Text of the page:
My career has also given me the opportunity to meet first-hand White communities, some who also feel disenfranchised, ignored, and failed by the system. A report by The National Education Opportunities Network (NEON) published last year found that young people from White working-class communities are significantly underrepresented at university. Other studies have shown that only around a third of White working-class boys attain a strong pass in their Maths and English GCSEs. Again, the issues in relation to poverty, unemployment, poor housing, and the lack of opportunity experienced by White working-class communities are not new. These issues were clearly highlighted following the social disturbances in Bradford, Oldham, and Burnley in 2001. Both across White and BAME communities, perceptions and attitudes have increased in scale and hardened over the years. 

It saddens me to observe how some of these debates, both in the UK, and across the globe, have become increasingly polarised, politicised, and lacking in common humanity. In a climate of 'cancel culture' and misinformation, the opportunity to have an authoritative, open, and evidence-based discussion is a further barrier that could inhibit progress. Now more than ever we need public debates to be solution orientated - led by etiquette, expertise, and by those who are qualified to provide a nuanced analysis of the issues. Similarly, everyone should have a say, and stake, whilst respecting people’s different 'lived' experiences and backgrounds.

Despite the challenges, there is opportunity for improvement and meaningful change. In recent months, many workplaces and organisations have facilitated discussions about diversity, equality, and inclusion. Staff members have not held back, and difficult but important discussions are taking place. Across all fields from government, the media, academia, the private sector, to the sporting arena, leaders are now re-evaluating their recruitment plans, boards, and business strategies. The next two years are critical and will showcase the organisations and individuals who have demonstrated strategic leadership. 

The momentum for societal change and progress has always been achieved through individuals who have demonstrated strategic leadership at these critical moments. The debates about racial disparities, chronic structural barriers, and inequality are not new, but our thinking must advance, as societies evolve. The following actions are vitally important over the next two years.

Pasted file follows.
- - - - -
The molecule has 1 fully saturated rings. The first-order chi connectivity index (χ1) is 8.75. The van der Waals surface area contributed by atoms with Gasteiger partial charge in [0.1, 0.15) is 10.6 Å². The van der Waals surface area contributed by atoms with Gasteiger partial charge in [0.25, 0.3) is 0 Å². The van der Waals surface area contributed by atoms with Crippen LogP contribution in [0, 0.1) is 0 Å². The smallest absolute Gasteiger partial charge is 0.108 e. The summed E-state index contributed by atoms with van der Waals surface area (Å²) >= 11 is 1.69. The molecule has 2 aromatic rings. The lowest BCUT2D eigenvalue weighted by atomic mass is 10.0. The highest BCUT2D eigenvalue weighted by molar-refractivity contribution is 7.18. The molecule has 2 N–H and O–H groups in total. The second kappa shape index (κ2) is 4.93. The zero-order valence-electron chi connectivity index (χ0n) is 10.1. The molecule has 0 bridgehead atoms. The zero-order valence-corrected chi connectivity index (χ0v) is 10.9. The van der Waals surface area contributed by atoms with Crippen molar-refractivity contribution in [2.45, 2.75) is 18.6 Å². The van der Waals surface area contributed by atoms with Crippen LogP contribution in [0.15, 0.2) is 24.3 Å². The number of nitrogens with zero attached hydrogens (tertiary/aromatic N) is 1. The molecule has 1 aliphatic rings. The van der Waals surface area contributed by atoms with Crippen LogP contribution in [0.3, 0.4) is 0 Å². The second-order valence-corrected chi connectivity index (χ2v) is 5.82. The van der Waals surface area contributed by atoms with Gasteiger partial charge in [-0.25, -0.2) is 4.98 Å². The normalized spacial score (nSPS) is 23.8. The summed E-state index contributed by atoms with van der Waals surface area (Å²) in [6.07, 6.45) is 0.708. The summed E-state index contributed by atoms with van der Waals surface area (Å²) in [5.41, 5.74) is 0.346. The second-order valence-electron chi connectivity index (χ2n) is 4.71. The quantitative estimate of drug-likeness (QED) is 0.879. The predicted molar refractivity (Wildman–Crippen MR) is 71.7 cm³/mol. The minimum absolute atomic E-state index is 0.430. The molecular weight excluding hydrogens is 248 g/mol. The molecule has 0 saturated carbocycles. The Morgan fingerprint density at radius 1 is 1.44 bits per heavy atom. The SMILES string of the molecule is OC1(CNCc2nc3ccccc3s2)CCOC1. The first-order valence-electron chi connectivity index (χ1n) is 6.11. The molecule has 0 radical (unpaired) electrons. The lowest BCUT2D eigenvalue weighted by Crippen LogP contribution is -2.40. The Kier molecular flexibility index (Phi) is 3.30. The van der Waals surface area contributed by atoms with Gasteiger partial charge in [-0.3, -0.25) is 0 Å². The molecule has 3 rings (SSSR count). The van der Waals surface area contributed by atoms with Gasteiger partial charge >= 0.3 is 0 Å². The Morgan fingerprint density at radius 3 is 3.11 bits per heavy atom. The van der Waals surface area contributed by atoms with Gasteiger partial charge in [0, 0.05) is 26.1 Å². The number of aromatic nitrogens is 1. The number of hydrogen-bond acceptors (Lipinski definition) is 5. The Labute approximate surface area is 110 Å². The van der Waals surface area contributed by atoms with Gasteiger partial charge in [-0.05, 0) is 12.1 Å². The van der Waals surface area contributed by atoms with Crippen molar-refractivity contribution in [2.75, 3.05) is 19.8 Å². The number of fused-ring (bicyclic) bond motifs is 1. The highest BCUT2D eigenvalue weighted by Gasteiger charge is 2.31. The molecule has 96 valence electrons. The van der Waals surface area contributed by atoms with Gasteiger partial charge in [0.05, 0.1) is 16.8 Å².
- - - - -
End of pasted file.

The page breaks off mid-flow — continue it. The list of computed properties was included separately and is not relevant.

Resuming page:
We must all adopt humility and be prepared to look in forensic detail at our daily ways of working, programmes, and organisational culture, to identify whether our behaviours are undermining diversity, equality, and inclusion. This is not going to be an easy process. Most organisations may feel more comfortable undertaking light touch reviews. But this approach will mark out those organisations who have exemplified strategic leadership with those who have not. A granular review will expose mistakes that are being made, and where immediate changes can be made. 

In reviewing the current approaches leaders should focus on implementation. We should not waste time and resources undertaking further research or analysis of the problem. Leaders must be prepared to accelerate the process, and be brave and creative to develop new solutions that will enable change at a faster pace. We must recognise that to drive real change will require our organisations to operate differently to before.

We are at an important juncture globally and I am positive that the next few years will mark out those who exemplified strategic leadership and advanced diversity, equality, and inclusion. Queen Mary's Global Policy Institute has at its very core strategic priorities, the commitment to advance rights, diversity, inclusion, and resilience. The Institute will work hard over the next year to lead innovation in practical-based approaches. We all have a moral and public duty to play our part and ensure 2021 is the year we develop tangible solutions that will deliver real change for people of all backgrounds.